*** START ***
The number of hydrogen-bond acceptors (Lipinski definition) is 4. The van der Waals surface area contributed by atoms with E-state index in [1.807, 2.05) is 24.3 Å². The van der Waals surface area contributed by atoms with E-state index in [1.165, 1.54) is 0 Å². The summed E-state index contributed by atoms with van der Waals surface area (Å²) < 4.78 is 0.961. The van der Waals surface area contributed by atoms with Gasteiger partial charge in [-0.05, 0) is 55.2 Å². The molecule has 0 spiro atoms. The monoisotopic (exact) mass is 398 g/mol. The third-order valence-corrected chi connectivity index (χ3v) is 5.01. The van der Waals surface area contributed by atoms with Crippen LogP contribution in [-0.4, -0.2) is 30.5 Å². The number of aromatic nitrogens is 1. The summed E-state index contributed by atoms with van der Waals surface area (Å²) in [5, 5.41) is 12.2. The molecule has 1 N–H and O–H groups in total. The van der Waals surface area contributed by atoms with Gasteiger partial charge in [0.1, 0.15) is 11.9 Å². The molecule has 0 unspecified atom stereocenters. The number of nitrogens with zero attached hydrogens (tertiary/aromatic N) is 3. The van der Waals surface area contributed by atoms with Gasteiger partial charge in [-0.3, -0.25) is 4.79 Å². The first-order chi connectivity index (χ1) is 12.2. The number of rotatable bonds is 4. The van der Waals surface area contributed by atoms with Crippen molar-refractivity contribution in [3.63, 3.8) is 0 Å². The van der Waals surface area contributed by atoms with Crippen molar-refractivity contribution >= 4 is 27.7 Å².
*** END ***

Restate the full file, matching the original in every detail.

The number of hydrogen-bond acceptors (Lipinski definition) is 4. The van der Waals surface area contributed by atoms with E-state index in [1.807, 2.05) is 24.3 Å². The van der Waals surface area contributed by atoms with E-state index in [1.165, 1.54) is 0 Å². The summed E-state index contributed by atoms with van der Waals surface area (Å²) < 4.78 is 0.961. The van der Waals surface area contributed by atoms with Gasteiger partial charge in [-0.05, 0) is 55.2 Å². The molecule has 0 spiro atoms. The monoisotopic (exact) mass is 398 g/mol. The third-order valence-corrected chi connectivity index (χ3v) is 5.01. The van der Waals surface area contributed by atoms with Crippen LogP contribution in [-0.4, -0.2) is 30.5 Å². The number of aromatic nitrogens is 1. The summed E-state index contributed by atoms with van der Waals surface area (Å²) in [5, 5.41) is 12.2. The molecule has 1 N–H and O–H groups in total. The van der Waals surface area contributed by atoms with Gasteiger partial charge in [0.1, 0.15) is 11.9 Å². The molecule has 0 unspecified atom stereocenters. The number of nitrogens with zero attached hydrogens (tertiary/aromatic N) is 3. The van der Waals surface area contributed by atoms with Gasteiger partial charge in [-0.3, -0.25) is 4.79 Å². The first-order chi connectivity index (χ1) is 12.2. The number of rotatable bonds is 4. The van der Waals surface area contributed by atoms with Crippen molar-refractivity contribution in [3.63, 3.8) is 0 Å². The van der Waals surface area contributed by atoms with Crippen molar-refractivity contribution >= 4 is 27.7 Å².